Dealing with the IRS for Your Partnership Tax AuditNews, Offshore Account Update
Posted in on April 14, 2023
Partnership tax audits present substantial risks. If the Internal Revenue Service (IRS) determines that a partnership has underreported or underpaid its federal tax liability, it can impose liability for back taxes, interest and penalties. If the audit uncovers evidence of intentional tax evasion or tax fraud, auditors can also hand over the matter to IRS Criminal Investigation (IRS CI) for further inquiry and a possible referral to the U.S. Department of Justice (DOJ).
Avoiding unnecessary consequences during an IRS partnership tax audit requires a proactive and strategic approach. Here, tax attorney Kevin E. Thorn, Managing Partner of Thorn Law Group in Virginia, shares some tips for preparing to deal with the IRS:
5 Tips for Dealing with the IRS During a Partnership Tax Audit
1. Make Sure You Know Which Tax Years Are Under Review
One of the first steps to take when facing an IRS partnership tax audit is to ensure that you know which tax years are under review. This should be clearly stated in the Notice of Selection for Examination (Letter 2205-D) your partnership received from the IRS.
2. Determine if Your Partnership is BBA-Compliant (or Has Opted Out of Compliance)
In 2017, the IRS adopted new partnership tax audit rules in response to the enactment of the federal Bipartisan Budget Act (BBA). Among other requirements, these rules mandate that partnerships designate a “Partnership Representative” to deal with the IRS during audits and other matters.
However, small partnerships (those with 100 or fewer partners) also have the option of opting out of BBA compliance annually. As a result, when facing audits, partnerships should review their partnership agreements and federal returns to determine if they are compliant and/or if they have opted out of the BBA for any of the tax years that are under review.
3. Meet the Deadline to Schedule an Initial Examination Appointment
As the IRS notes, upon receiving a Notice of Selection for Examination, the partnership should “[c]all the IRS contact person listed on Letter 2205-D by the specified date to schedule an initial examination appointment.” While this requirement is fairly self-explanatory, it is important that partnerships engage tax counsel to communicate with the IRS on their behalf and advise them of any risks.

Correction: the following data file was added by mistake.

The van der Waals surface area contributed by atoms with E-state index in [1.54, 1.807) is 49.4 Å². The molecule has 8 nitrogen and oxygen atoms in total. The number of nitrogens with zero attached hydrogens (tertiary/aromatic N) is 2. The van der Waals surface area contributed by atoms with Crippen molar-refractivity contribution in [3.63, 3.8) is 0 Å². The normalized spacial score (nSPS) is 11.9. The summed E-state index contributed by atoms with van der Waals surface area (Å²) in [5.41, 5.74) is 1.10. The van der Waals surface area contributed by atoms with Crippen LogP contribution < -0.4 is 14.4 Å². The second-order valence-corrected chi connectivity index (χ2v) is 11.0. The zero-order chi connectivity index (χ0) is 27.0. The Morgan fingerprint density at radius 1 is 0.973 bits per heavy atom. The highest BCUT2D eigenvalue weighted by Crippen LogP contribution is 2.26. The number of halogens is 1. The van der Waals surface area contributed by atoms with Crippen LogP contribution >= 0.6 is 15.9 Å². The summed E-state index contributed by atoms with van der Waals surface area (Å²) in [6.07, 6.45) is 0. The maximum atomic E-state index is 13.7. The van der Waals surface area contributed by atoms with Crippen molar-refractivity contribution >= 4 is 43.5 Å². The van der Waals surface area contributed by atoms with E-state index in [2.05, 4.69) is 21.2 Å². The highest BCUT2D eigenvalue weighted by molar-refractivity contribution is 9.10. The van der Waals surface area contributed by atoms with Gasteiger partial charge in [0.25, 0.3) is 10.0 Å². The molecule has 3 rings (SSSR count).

4. Conduct an Internal Tax Compliance Assessment
Any time you are dealing with the IRS, it is important to know what (if anything) the IRS is going to find. To this end, partnerships that have received a Notice of Selection for Examination should conduct an internal tax compliance assessment to independently assess their tax compliance.
5. Work with Your Partnership’s Tax Counsel to Execute a Strategic Defense
Due to the risks involved with facing an IRS tax audit, partnerships that are facing audits need to work with experienced tax counsel to execute a strategic defense. Partnership tax audits can (and frequently do) lead to unnecessary and unjustified liability, and to avoid these outcomes, partnerships need to rely on the advice and representation of experienced counsel.
Contact Virginia Tax Attorney Kevin E. Thorn, Managing Partner of Thorn Law Group
Thorn Law Group represents Virginia-based partnerships in tax audits and other IRS matters. If the IRS is auditing your partnership, we encourage you to contact us promptly for more information. Call 703-752-3752, email firstname.lastname@example.org or contact us online to arrange a confidential initial consultation with tax attorney and Managing Partner Kevin E. Thorn.Share This Post